For those who have not yet observed any of the supermoons this year, the third and final event of the trilogy of supermoons this summer will occur on Monday, September 8.
The moon will be in its full phase at 9:38 p.m. EDT on Monday but it will be nearest the Earth 22 hours earlier so the moon will appear biggest on Sunday at 11:38 p.m. EDT when it is just 222,698 miles away from the Earth. Astronomers, however, said that only observant lunar spectators would notice that the moon will appear 7 percent bigger and 15 percent brighter than the ordinary full moon.
The National Aeronautics and Space Administration (NASA) said that it is not easy to distinguish the difference between an ordinary full moon and a supermoon citing that a 30 percent difference in the lunar orb's brightness could be masked by clouds and haze.
"Also, there are no rulers floating in the sky to measure lunar diameters," the U.S. space agency wrote on its website. "Hanging high overhead with no reference points to provide a sense of scale, one full Moon looks about the same size as any other."
The full moon on Monday is the nearest to this year's September equinox and is thus known as the Harvest Moon. Although the Harvest Moon is often associated with Autumn, the lunar event on Monday marks the last full moon of the summer season.
As for the best time to catch the finale of the series of summer supermoons that began on July, Geza Gyuk, an astronomer from the Adler Planetarium in Chicago said that as long as the weather permits, a full moon is visible all night and the exact time of perigee and fullness do not really matter so much. Gyuk recommended choosing a convenient time that would allow a few minutes to appreciate and observe the lunar event.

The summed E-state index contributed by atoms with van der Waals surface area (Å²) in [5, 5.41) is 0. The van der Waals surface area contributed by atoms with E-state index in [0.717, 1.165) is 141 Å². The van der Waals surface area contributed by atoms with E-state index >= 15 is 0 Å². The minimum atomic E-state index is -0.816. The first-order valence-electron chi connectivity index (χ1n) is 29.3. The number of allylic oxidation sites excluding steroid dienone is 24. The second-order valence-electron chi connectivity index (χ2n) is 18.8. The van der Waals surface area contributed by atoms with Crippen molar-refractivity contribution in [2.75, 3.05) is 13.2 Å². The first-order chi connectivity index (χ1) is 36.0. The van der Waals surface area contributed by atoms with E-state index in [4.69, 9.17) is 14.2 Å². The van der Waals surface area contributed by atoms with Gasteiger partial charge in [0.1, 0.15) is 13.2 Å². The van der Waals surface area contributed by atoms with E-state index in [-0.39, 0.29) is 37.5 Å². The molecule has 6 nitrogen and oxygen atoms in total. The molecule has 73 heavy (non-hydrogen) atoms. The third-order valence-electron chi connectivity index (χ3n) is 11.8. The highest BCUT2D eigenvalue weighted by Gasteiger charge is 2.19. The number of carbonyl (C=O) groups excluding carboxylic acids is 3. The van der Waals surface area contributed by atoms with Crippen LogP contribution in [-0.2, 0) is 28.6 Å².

"Try and look for the moon when it is near the horizon, that's when it gives an extra thrill, as it appears larger and more colorful than when it is overhead," Gyuk said.
Gyuk also said that photo enthusiasts could capture the best shots as the moon rises above the horizon and sets at sunrise as it is perched above foreground objects such as trees and bodies of water.
"Slightly after sunset, when the moon is low in the sky and the sky is darkening, is very dramatic for viewing and photography," Gyuk said.